The size of the audience will be dependent on the epidemiological situation at the time, the government has said.
Up to 3,500 people will be able to attend this year's Eurovision Song Contest as part of a trial to see how to reopen venues during the pandemic, the Dutch government has announced.
Last year's edition was cancelled as Europe was in the throes of the first wave of the pandemic. This year's contest is to be held in Rotterdam from May 18 to 22 following Dutch singer Duncan Laurence's victory in the 2019 competition.
The size of the audience will be dependent on the epidemiological situation at the time, the government has said. Spectators will also have to follow conditions including presenting a negative COVID-19 test.
Eurovision organiser EBU has welcomed the announcement.
"We will consider the options now available and announce more details in the coming weeks on how we can safely admit audiences to the Ahoy venue in Rotterdam should the situation allow. The health and safety of all those attending the event remains our top priority."
"As previously announced, all delegations, artists and production crew will be following a strict protocol and would not come contact with potential members of the audience under any circumstances," it added in a statement.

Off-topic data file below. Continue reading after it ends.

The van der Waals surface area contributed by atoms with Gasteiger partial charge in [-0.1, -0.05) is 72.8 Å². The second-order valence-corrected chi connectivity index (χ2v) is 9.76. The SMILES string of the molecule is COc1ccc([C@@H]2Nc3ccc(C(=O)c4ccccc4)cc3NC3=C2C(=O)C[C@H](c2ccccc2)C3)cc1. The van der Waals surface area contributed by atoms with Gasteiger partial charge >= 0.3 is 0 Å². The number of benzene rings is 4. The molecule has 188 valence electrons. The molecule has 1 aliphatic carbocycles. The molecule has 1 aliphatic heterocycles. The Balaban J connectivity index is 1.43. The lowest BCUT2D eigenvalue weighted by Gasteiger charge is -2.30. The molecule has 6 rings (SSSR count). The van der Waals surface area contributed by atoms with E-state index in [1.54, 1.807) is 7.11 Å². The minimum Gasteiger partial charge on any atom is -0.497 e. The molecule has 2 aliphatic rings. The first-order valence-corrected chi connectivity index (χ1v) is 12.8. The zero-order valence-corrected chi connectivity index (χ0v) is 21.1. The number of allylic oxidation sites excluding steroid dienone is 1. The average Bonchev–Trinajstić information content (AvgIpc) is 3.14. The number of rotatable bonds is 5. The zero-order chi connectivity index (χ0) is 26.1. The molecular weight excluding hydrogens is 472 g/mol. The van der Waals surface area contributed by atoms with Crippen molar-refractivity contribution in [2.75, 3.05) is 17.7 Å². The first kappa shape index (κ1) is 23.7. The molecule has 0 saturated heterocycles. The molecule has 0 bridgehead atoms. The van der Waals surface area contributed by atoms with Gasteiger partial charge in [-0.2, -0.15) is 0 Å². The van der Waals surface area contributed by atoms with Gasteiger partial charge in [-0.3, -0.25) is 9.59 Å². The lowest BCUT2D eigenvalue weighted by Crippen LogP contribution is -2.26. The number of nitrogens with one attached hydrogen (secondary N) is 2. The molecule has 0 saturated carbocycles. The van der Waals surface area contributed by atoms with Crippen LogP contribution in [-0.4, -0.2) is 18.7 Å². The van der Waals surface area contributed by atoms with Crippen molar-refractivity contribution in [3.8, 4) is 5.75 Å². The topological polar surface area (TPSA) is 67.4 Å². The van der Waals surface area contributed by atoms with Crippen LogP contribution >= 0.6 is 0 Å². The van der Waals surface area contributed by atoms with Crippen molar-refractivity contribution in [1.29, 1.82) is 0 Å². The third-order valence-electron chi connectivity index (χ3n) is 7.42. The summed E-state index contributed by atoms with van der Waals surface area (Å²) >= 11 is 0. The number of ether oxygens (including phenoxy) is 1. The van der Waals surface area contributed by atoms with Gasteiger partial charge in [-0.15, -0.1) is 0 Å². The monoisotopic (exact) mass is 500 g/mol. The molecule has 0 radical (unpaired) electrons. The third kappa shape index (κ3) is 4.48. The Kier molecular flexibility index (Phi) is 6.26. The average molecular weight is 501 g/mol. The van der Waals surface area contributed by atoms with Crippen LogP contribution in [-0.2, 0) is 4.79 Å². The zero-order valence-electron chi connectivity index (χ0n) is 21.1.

Two "FieldLab" trials have already been held in the Netherlands. Last month, more than 1,300 were able to attend a concert and 5,000 were allowed to watch an international football match.
Media Minister Arie Slob said that "with the lessons we can learn from FieldLab, we hope we can take new steps towards a society in which more can be done."
Similar trials have also been held in Spain, where 5,000 people were allowed to attend a rock concert last weekend.
The Netherlands is currently under a national lockdown with hospitality businesses and cultural venues closed. Other restrictions in place to battle the third wave of the pandemic in Europe include a nighttime curfew, a ban on gatherings and international travel
Last week, more than 51,800 cases were confirmed - up from 46,000 the week before. The number of deaths attributed to the pandemic also rose to 317 from 223 the previous week, according to official figures.
The country of 17.2 million people had by March 28 administered 1.7 million COIVD jabs, with 700,000 people fully vaccinated.